3. Research Approach
The findings reported are based on data collected through semi-structured interviews with a purposive sample of 20 key informants (henceforth project 'interviewees') who represent the private landowning sector in Scotland. The interviewees were selected to cover a range of private landowner types and included those who act as intermediaries and facilitators during such resolution processes. The project therefore gained from their professional experience (rather than the personal involvement of landowners directly).Interviewees were also recruited in order to cover a range of landholding size and land use types, invited from the professional networks of the project team, according to previous knowledge, and in conjunction with Scottish Government and stakeholder recommendations. Interviewees were further identified according to the regional and urban-rural differences noted by Roberts and McKee (2015). Final interviewee lists were agreed with the Scottish Government  .
Interviewees included representatives of Scottish Land & Estates ( SLE) and the National Farmers Union Scotland ( NFUS), representatives of the forestry sector, including those with community development responsibilities, representatives of conservation landowners, representatives of the Royal Institution of Chartered Surveyors ( RICS), as well as rural and urban land surveyors ( e.g. employed within traditional land agency companies), planners and representatives from the Valuation Office Agency ( VOA).
In advance of the interview, a copy of the 'barriers framework' developed in Roberts and McKee, (2015) was sent to interviewees. During the interview, the interviewees were asked to describe their experience of overcoming barriers to community land-based activities, including the types of strategies adopted, and their associated benefits and challenges. This provided detail on the perceived 'success factors', resource implications and the role of policy in overcoming barriers to community land based activities from the perspective of the private landowning sector. The interviewees were also asked to provide their views on 'good practice' by communities and landowners in overcoming barriers to community land-based activities, in addition to their perceptions of whether type of landowner or geography ( i.e. whether urban or rural) influences how barriers may be overcome. The majority of interviews were conducted over the phone (two were undertaken face-to-face) and typically lasted between 50 and 90 minutes.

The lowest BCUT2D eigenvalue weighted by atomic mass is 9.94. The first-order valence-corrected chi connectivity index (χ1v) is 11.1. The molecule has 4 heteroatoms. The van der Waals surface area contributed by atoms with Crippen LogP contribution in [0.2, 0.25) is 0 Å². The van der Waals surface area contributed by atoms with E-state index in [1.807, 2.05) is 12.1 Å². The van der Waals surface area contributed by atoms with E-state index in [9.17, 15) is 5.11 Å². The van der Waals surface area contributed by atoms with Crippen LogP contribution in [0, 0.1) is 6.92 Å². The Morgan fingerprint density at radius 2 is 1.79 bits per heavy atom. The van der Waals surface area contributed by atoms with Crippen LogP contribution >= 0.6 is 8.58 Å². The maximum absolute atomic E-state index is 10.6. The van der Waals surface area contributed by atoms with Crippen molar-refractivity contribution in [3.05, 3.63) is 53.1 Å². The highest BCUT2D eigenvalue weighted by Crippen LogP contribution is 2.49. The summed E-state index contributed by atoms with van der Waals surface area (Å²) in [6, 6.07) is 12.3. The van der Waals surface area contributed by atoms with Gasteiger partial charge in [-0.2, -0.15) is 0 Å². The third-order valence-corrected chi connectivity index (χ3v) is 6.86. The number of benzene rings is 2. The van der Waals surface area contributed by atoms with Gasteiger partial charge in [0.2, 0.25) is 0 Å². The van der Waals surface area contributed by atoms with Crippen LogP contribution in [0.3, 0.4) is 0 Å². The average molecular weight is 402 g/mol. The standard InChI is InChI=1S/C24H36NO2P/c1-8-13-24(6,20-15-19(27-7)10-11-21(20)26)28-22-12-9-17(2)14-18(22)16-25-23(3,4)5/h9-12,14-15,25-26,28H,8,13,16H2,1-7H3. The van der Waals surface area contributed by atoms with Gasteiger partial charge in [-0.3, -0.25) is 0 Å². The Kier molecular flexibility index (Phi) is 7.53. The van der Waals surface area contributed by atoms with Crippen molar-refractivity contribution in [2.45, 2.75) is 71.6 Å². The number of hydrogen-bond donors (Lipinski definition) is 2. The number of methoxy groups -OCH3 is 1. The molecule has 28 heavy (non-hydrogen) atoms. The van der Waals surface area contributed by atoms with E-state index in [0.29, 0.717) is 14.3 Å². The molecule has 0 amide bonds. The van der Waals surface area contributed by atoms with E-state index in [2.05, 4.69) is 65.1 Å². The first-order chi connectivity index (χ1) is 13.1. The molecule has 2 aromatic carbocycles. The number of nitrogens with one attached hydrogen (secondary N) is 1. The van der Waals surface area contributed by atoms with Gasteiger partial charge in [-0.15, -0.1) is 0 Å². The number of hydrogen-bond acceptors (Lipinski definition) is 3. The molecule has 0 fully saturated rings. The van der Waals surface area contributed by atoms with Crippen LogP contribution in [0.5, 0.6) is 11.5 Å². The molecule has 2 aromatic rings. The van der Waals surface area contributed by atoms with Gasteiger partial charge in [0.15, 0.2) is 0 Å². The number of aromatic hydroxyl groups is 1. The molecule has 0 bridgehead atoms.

Interviews were recorded by digital Dictaphone, with permission from the participants. A thematic analysis of the qualitative data gathered from the interviews was undertaken using Nvivo software.
Sections 4 - 7 describe overarching findings from the interviews, presenting a schematic for supporting good practice in overcoming barriers to community land-based activities (Figure 2). Section 4 begins with details of the case studies described by the interviewees and highlights the types of resolution strategies adopted. Section 5 presents the range of 'success factors' identified by the interviewees and the challenges facing private landowners are outlined in Section 6. Principles for 'good practice' for both communities and landowners as suggested by the interviewees are detailed in Section 7, with the report's findings concluding with views on the role for policy in this area.
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